For those based within the Participating Member States, the property law which will apply will be that of their own jurisdiction. However, for everyone else it will be German national law. This hijacking of patent property law is discriminatory against all other Participating Member States. And we are talking about a significant volume of European patent filing from all over the world.
Under the 1989 Community Patent proposals, a non-EU based applicant was able to select the property law by choosing the country in which the European Patent Attorney was based – that would include multinationals choosing to file through their EU patent department, wherever that was situated. This is hugely advantageous for business as it can select the legal system with which it is most familiar. It was only as a final default that German national law would apply.
A couple of examples as to why this could increase cost for Unitary Patents of the non-Participating States are as follows:
- The validity of assignments, mortgages, trusts or other transfers of these Unitary Patents will need to comply with German law – which may require the attorney of record seeking a German law opinion
- Disputes over the ownership of these Unitary Patents will be tried in German national courts – these disputes tend to be far more complicated than disputes over ownership of Community trade marks or designs – again this may require more lawyers to be instructed. And proceedings will need to be translated into and out of German.
Additionally, if any transfer tax is levied, all that income will go to the German exchequer.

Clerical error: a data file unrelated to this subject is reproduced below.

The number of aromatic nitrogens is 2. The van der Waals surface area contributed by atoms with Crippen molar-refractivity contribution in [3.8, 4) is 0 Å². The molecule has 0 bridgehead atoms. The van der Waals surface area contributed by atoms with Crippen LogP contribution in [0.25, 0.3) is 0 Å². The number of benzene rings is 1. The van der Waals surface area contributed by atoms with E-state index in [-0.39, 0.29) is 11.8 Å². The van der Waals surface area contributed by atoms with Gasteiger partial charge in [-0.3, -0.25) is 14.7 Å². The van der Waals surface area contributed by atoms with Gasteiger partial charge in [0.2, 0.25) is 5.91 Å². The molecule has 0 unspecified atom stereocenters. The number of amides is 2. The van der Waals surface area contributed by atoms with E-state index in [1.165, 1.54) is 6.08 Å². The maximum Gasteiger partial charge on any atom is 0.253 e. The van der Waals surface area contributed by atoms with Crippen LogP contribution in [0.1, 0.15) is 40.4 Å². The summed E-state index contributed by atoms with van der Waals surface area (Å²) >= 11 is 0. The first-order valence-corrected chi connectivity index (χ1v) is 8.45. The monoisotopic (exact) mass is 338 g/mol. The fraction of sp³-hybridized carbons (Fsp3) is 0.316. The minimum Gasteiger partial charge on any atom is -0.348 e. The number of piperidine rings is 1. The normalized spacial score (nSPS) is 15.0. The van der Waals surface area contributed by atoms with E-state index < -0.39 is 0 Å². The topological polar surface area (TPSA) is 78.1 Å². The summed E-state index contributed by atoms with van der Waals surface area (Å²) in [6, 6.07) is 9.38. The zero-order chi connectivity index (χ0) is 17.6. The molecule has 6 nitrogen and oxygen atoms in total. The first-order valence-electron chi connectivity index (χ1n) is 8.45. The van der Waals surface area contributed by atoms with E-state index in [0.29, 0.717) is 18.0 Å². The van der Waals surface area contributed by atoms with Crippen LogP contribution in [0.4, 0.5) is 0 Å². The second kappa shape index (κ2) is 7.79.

Some businesses have voiced concerns, particularly as the draft Patent Regulation is silent on this topic, as to whether this property law selection also brings with it the German law of inventor compensation. If it does, then multi-nationals which have chosen not to set up R&D departments in Germany because they do not wish to be subject to that law will now either have to avoid the Unitary European Patent or create a co-applicant company in the European jurisdiction of choice. Either way, this is not a good start – but perhaps some of the German lawyer readers of this blog will provide some helpful comment.
CIPA feel that wording equivalent to Art 38(1)(c) should be inserted into the draft patent regulation. But there are plenty of other wording changes which should also be made.
For example, another crucial difference between the 1989 Community Patent wording and the current draft is that the former referred to the location of the “applicant” and the latter refers to the location of the “proprietor”. This leads to some interesting questions. Is Art 10 to be interpreted as referring to the current “proprietor”? If so, then the relevant property law could change with each assignment. Moreover, what if the current “proprietor” is a new company which did not exist on the date of filing? Which law applies then? Or is this to be interpreted as a reference to the person who filed the application, in which case it should refer to the “applicant” and not the “proprietor”. Although, even this leaves an interesting question as to whether a change in applicant during the application process could mean that a divisional Unitary European Patent is subject to a different legal regime than the parent."The AmeriKat had not previously appreciated the depth of the potential problems with Article 10 and would like to thank Vicki for her analysis and comments. What do readers, and particularly our German readers, think about the interpretation of Article 10? Will being subject to these German national laws discourage patentees from using the Unitary Patent or is the deterrent effect more imaginary than real?